Young at Art Show

From April 5th to Friday May 2nd the Gallery is Celebrating BC Arts and Culture Week by allowing students in the nearby schools to present one piece each. On April 27th the Awards Ceremony will be held from 2pm-4pm, awards presented at 3pm so please come down and cast your vote!

— 1 week ago
Kids Christmas Craft Workshop

Early December, we had a successful craft workshop at the Ranger Station Gallery. With full attendance, we spent the afternoon making ornaments, cards, and wrapping paper! Here are a few pictures documenting the event. 





— 3 months ago
#christmas crafts  #kids workshop  #The Ranger Station Art Gallery 
Artist in Residence Art Workshop

We had a two hour artist talk and drawing with watercolour workshop in the studio of our Artist in Residence Siobhan Humston yesterday. There were some of our regular members and we had a few new faces, too; some experienced artists and some folks who had never used watercolours or drawn from life before. 

Here’s a few photos from the fun afternoon!

Remember to check in with the website, the gallery or become a member to participate in our free art workshop series throughout the year!!

— 10 months ago
Artist in Residence Exhibition ‘Exploring Totem’

June’s exhibition, ‘Exploring Totem’ is a collection of new work by the Ranger Station Artist in Residence Siobhan Humston. She is showing paintings in acrylic and drawings in graphite and watercolour as well as a grid of forty photographs and several mixed media drawings and sculptures. 

'Exploring Totem' runs from June 2 - 27th. 

— 10 months ago
Jenny Wolpert ‘Wild & Wonderful’

May’s exhibition is a delightful gathering of paintings, photographs, ceramics and quilts from Hope, BC artist Jenny Wolpert. With over fifty works, the lover of wildlife will be in their element taking the variety of work in.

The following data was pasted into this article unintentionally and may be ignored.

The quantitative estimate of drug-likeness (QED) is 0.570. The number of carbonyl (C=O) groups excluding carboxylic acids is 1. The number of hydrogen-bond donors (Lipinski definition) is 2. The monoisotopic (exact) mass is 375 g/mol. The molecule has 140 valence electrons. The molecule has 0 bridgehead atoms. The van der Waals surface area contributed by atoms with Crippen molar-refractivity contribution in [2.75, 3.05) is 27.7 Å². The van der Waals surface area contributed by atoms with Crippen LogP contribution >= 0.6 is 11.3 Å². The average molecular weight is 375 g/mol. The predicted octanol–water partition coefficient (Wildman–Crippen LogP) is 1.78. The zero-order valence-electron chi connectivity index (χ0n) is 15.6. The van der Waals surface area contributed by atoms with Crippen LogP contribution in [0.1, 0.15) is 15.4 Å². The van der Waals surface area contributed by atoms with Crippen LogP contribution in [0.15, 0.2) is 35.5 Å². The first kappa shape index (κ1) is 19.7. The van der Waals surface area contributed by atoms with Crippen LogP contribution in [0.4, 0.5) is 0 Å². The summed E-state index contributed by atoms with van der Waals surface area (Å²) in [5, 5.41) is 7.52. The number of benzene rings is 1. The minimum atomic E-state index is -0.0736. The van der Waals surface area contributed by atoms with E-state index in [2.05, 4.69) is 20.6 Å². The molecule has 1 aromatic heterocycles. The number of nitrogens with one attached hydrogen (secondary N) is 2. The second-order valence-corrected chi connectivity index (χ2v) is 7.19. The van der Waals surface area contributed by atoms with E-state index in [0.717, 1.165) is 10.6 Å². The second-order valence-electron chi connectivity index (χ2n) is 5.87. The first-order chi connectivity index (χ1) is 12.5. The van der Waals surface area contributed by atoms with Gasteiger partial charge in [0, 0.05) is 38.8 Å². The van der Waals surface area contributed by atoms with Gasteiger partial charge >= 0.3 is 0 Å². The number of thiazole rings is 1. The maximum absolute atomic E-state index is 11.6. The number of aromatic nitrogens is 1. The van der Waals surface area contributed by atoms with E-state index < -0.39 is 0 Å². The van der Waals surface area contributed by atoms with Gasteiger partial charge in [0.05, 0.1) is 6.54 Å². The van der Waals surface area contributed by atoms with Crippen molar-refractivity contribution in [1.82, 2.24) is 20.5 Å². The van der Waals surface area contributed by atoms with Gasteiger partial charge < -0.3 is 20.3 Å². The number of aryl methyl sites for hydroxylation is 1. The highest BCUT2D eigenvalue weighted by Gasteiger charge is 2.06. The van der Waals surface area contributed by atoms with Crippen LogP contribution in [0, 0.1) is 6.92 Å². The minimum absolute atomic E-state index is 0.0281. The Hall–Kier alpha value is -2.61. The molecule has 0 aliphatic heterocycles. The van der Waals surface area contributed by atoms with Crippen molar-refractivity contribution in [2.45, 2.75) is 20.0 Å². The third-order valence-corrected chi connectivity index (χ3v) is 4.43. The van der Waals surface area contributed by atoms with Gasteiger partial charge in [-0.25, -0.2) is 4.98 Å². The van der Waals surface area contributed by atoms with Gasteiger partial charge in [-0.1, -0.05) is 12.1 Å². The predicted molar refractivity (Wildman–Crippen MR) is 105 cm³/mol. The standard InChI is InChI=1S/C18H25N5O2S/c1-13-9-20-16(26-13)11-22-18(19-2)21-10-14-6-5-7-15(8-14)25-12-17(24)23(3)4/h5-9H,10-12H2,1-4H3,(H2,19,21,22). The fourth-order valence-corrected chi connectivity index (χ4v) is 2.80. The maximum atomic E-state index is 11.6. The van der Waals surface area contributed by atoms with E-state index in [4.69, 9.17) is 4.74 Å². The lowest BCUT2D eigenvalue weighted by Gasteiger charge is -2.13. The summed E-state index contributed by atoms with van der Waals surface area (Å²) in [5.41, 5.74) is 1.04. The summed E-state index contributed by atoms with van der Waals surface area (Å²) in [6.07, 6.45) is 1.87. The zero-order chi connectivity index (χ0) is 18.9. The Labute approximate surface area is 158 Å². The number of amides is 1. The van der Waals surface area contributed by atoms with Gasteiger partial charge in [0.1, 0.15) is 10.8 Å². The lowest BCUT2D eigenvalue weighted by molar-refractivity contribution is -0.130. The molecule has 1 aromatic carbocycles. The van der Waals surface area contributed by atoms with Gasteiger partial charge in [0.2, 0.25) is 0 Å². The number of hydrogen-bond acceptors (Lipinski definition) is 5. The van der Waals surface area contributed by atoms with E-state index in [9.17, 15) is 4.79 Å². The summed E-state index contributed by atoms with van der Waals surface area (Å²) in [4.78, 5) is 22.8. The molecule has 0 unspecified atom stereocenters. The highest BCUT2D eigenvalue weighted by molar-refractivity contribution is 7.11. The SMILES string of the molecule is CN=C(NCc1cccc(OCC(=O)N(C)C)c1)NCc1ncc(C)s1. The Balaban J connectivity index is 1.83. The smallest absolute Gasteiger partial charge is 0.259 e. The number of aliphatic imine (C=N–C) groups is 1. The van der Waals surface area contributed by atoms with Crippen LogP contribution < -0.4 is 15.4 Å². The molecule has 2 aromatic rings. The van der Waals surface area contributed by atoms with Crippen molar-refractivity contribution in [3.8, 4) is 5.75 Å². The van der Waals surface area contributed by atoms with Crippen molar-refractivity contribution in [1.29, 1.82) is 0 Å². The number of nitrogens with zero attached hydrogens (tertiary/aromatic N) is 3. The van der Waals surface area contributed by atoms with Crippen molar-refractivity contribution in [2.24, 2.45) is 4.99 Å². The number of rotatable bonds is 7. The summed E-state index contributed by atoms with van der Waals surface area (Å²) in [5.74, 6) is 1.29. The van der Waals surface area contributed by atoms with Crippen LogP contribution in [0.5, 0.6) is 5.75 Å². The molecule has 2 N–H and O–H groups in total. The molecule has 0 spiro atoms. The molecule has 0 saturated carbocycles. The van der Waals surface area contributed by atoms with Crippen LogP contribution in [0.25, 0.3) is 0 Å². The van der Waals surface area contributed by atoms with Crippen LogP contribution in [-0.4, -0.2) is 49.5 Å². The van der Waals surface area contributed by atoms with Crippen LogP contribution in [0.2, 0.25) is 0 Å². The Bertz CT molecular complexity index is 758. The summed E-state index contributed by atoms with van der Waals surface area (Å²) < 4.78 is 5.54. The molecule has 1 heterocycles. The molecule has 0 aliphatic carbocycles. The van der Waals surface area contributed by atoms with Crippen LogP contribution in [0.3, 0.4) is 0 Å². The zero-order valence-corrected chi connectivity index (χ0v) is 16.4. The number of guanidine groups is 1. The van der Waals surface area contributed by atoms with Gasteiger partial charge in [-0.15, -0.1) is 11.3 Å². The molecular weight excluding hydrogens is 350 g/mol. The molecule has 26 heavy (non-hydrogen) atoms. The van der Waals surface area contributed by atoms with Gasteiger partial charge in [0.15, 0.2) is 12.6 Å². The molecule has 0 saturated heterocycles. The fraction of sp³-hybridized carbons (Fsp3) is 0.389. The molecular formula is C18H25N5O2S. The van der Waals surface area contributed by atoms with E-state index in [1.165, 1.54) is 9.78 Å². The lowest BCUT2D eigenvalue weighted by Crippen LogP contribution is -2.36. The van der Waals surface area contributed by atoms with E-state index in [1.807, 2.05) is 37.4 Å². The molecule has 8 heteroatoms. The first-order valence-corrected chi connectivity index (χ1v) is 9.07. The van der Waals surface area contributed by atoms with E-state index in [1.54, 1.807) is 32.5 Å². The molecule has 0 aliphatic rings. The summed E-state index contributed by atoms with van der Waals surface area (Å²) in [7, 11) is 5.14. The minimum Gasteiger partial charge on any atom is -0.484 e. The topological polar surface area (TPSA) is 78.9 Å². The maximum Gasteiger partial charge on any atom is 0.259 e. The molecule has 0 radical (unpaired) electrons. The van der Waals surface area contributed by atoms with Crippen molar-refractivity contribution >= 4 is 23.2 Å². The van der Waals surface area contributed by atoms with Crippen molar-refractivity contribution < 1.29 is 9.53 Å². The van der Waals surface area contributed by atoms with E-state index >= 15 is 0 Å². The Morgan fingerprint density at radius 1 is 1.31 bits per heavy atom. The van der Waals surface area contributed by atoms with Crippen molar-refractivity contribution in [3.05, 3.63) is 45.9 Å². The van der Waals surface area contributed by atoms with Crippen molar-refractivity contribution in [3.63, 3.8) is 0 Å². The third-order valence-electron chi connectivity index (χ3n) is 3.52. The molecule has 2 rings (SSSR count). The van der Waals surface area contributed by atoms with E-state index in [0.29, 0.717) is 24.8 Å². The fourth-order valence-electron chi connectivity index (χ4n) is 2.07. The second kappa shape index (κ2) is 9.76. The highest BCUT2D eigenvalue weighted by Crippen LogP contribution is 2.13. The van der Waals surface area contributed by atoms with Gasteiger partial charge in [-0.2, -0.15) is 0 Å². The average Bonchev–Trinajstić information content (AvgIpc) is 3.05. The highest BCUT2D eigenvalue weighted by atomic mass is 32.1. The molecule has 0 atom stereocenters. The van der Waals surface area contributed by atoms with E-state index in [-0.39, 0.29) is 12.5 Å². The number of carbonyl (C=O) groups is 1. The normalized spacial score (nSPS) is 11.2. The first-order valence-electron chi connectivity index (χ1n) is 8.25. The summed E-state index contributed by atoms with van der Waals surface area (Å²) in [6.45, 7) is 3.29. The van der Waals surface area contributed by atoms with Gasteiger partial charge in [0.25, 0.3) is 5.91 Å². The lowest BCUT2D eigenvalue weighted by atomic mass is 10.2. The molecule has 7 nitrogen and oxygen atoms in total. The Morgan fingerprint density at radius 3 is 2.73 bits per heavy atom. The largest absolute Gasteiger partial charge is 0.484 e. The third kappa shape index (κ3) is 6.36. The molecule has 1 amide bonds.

Ceramics & greeting cards


Wonderful small scale photographs of indigenous birds


A perfect exhibition for Spring, full of colour & life!

— 11 months ago
'YOUNG AT ART' Exhibition of Student Art Work

The work is up and the votes are being cast…

Join us in admiring this collection of beautiful work from students in the Kent Harrison School District. The award ceremony will be held on Sunday, April 21 at 3pm. Hope to see you here!

— 1 year ago
Button Workshop in the gallery!

Jessica Sparks with friend Jessie Jackson hosted a hugely popular workshop this past week! As you can see, the kids had a great time and produced some fantastic little works of art!

— 1 year ago
At the Ranger Station Art Gallery in MARCH!


Saturday, March 16th : Artist in Residence Siobhan Humston will give an Art Workshop for Kids in her Ranger Station studio from 1-3 pm. After discussing uses of colour, shape and favourite things, the kids will use a variety of material to create a finished piece on wood!

Please notify the gallery if you’d like to attend by emailing or calling Siobhan Humston @ 778-322-1087. Age friendly between 9-15.

Also this month, the deadline for student art work drop off at the gallery is on or before Friday, March 29 at 4pm. The YOUNG AT ART STUDENT SHOW runs from March 31 to May 1st. Awards reception will be on Sunday, April 21 at 3pm! Come in throughout the run of the show to vote for your favourite piece!

— 1 year ago

The Monday Painter’s Exhibition Exhibition is up until March 2nd. Come on in and check all the fine paintings by over a dozen local artists!

— 1 year ago

This past weekend’s Artist in Residence community art workshop at the Ranger Station studio! Ideas on formulating abstractions and keeping a sketchbook for reference. Fun was had by all! 

— 1 year ago
Celebrating the Life & Paintings of Nancy Goldstein

And a beautiful celebration it was! Thanks to everyone who came out, who supported, engaged and who is part of the Kent Harrison Arts Council, forty years running! A heartfelt thank you to Jack Goldstein for initiating this exhibition and for his generous donation to the Ranger Station Art Gallery & Arts Council. It was a perfect way to close our Fortieth year in action!

Jack Goldstein with Ranger Station Art Gallery Director Rosa Quintanas 

Jack & Rosa discussing the fine drawing of Walter Connor Sr.

Jack, in thoughtful reverie

Jack speaking telling the compelling short version of Nancy’s life & art

Kent Harrison Arts Council President Rebecca Lamb-Schram thanking the Board, the Members, Jack and our gallery supporters. 

Art lives on in the minds of those who stop to take it in…

One of Nancy’s stunning paintings

Still life with Nancy

Sketches, press releases, photos & cards

Several intriguing pieces by Nancy’s father, Walter Connor Sr.

And what would a celebration be without tasty tapas. Lovingly catered by Magpie’s Bakery, Agassiz. 

— 1 year ago
40 Year Anniversary Fundraiser Exhibition!

The Life & Paintings of Nancy Goldstein